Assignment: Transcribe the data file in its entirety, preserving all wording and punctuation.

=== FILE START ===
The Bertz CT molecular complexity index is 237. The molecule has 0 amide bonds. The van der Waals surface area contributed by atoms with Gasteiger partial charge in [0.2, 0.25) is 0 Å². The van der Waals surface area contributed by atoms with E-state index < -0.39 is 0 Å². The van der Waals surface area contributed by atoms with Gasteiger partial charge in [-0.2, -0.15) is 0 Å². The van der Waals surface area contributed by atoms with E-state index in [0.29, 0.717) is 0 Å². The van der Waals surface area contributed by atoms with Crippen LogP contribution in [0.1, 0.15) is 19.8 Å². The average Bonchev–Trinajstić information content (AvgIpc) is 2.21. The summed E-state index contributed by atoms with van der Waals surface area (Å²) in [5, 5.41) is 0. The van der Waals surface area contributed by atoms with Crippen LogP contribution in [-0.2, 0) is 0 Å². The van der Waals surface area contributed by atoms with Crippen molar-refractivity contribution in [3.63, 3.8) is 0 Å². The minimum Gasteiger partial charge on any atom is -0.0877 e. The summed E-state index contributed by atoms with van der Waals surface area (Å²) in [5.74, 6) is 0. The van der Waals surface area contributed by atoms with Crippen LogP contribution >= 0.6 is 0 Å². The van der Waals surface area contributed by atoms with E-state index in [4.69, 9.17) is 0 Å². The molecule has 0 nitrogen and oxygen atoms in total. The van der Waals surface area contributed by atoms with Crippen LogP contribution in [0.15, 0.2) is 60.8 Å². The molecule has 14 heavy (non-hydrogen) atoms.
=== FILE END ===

The Bertz CT molecular complexity index is 237. The molecule has 0 amide bonds. The van der Waals surface area contributed by atoms with Gasteiger partial charge in [0.2, 0.25) is 0 Å². The van der Waals surface area contributed by atoms with E-state index < -0.39 is 0 Å². The van der Waals surface area contributed by atoms with Gasteiger partial charge in [-0.2, -0.15) is 0 Å². The van der Waals surface area contributed by atoms with E-state index in [0.29, 0.717) is 0 Å². The van der Waals surface area contributed by atoms with Crippen LogP contribution in [0.1, 0.15) is 19.8 Å². The average Bonchev–Trinajstić information content (AvgIpc) is 2.21. The summed E-state index contributed by atoms with van der Waals surface area (Å²) in [5, 5.41) is 0. The van der Waals surface area contributed by atoms with Crippen LogP contribution in [-0.2, 0) is 0 Å². The van der Waals surface area contributed by atoms with Crippen molar-refractivity contribution in [3.63, 3.8) is 0 Å². The minimum Gasteiger partial charge on any atom is -0.0877 e. The summed E-state index contributed by atoms with van der Waals surface area (Å²) in [5.74, 6) is 0. The van der Waals surface area contributed by atoms with Crippen LogP contribution >= 0.6 is 0 Å². The van der Waals surface area contributed by atoms with E-state index in [4.69, 9.17) is 0 Å². The molecule has 0 nitrogen and oxygen atoms in total. The van der Waals surface area contributed by atoms with Crippen LogP contribution in [0.15, 0.2) is 60.8 Å². The molecule has 14 heavy (non-hydrogen) atoms.